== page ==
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Profanity and sensitive content in data
Profanity and sensitive content in data

Can your dataset include profanity, political, religious, or potentially offensive content?

Richie Cotton avatar
Written by Richie Cotton
Updated over a week ago


Can I use data with profanity or sensitive content?


Many learners are taking DataCamp content at work, so in general, you should ensure that your content (including the datasets) is safe for work. If a learner gets offended and stops taking your course or project, they will stop learning, and you'll lose revshare (because they didn't complete your content).

Social media datasets pose a problem. Twitter data, in particular, is notorious for containing profanity and offensive content. Analysis of social media is an important skill for data scientists, so it is absolutely allowed to use those datasets, as long as you follow these principles:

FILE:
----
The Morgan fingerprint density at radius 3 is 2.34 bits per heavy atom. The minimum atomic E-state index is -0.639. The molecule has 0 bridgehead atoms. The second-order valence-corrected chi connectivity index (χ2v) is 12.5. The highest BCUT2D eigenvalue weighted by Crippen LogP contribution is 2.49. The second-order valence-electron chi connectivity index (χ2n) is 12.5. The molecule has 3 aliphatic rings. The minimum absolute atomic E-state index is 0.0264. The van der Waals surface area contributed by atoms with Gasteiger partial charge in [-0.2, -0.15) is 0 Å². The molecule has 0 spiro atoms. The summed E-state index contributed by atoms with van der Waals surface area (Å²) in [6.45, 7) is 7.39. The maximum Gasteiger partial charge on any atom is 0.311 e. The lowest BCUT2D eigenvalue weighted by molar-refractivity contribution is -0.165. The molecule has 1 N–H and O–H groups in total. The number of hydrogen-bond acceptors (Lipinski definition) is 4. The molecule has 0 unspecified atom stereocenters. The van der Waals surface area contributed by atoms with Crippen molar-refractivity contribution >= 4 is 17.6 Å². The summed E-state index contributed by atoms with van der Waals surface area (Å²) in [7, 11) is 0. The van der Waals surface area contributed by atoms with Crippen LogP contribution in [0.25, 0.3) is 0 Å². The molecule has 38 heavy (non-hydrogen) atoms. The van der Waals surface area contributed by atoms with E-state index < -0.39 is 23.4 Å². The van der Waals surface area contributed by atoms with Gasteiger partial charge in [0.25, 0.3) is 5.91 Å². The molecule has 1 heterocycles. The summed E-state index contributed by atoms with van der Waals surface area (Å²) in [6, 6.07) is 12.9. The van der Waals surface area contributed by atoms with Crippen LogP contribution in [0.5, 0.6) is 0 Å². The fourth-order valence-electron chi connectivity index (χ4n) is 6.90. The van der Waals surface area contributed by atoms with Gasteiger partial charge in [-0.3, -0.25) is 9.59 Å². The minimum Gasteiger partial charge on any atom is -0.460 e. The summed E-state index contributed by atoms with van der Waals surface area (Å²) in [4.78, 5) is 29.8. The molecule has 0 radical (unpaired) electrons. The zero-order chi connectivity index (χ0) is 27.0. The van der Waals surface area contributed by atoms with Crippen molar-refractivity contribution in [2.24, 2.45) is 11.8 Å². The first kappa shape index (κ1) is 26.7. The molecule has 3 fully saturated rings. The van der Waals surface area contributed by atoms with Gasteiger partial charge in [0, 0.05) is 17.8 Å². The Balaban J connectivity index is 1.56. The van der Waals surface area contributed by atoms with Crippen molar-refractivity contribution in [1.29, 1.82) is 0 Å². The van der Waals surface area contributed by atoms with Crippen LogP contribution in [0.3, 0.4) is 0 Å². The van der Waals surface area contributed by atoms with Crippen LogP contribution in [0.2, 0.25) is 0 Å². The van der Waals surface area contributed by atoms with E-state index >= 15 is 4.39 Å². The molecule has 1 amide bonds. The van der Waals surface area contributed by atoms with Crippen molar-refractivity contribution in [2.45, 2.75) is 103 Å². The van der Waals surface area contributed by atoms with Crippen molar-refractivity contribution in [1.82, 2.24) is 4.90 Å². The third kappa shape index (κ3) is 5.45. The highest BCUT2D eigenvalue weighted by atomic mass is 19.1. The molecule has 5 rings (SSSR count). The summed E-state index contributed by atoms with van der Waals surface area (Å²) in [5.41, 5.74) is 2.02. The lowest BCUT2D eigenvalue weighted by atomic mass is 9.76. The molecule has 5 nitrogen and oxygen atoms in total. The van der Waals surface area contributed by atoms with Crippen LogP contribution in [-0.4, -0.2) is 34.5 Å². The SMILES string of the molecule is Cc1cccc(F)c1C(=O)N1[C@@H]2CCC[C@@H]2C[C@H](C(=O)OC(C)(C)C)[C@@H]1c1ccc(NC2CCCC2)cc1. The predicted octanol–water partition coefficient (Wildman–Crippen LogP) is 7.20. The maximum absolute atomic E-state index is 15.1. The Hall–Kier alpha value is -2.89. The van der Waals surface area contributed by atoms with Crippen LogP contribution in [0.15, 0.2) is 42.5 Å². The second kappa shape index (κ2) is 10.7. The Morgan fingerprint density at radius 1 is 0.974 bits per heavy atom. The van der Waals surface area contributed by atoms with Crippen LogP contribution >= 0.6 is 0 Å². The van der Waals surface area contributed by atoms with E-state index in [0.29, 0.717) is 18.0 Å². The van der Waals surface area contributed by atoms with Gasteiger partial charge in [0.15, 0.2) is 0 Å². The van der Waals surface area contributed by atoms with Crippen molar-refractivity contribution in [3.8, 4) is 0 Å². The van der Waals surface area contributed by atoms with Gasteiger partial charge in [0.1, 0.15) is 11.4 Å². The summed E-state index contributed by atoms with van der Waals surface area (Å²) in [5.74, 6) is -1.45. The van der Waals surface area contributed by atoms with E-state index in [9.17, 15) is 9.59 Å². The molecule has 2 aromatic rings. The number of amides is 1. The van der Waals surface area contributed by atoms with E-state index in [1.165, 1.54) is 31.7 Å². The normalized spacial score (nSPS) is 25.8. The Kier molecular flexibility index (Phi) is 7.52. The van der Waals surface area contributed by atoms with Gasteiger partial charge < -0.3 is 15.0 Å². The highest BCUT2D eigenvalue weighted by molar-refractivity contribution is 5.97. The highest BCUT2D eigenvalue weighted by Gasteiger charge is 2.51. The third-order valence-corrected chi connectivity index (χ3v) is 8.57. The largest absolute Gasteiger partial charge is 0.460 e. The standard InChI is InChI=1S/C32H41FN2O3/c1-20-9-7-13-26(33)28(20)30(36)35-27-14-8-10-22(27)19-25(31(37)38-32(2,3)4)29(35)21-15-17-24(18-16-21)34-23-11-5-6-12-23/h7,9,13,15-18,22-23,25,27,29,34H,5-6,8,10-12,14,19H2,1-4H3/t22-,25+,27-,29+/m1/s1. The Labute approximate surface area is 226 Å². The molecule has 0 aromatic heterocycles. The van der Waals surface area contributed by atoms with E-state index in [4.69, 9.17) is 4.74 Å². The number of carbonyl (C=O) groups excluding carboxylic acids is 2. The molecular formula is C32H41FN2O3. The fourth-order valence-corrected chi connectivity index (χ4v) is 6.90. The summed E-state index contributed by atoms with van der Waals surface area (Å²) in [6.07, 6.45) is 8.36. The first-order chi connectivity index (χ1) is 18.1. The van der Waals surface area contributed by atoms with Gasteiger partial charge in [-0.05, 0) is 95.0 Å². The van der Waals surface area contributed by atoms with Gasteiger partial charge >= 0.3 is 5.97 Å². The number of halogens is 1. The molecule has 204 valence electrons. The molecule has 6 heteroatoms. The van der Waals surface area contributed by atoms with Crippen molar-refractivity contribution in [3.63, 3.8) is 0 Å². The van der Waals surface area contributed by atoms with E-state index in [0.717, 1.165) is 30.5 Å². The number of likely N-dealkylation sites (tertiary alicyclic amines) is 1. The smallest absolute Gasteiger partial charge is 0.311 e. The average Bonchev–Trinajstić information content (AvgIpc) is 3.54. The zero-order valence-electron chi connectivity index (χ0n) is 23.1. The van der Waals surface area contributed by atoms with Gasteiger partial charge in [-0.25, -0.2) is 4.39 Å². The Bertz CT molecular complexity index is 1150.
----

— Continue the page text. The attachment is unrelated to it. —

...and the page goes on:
Notify the learners

If there is some profanity or offensive content in the dataset, add a note to the first exercise or task where they see this data. For example:

> Be aware that this is real data from Twitter, and there is some use of profanity.

Don't push an agenda

If the dataset includes political or religious content, you must not push your own agenda or viewpoint. Remain as neutral as possible.

Try to avoid printing the sensitive content

Users actively digging through the dataset to find sensitive content is different from an exercise requiring them to print it on screen. If possible, avoid printing, or cherry-pick the safe bits of the dataset to print.

Choose safer topics

If the learning objective allows it, just choose a dataset that isn't likely to offend learners.

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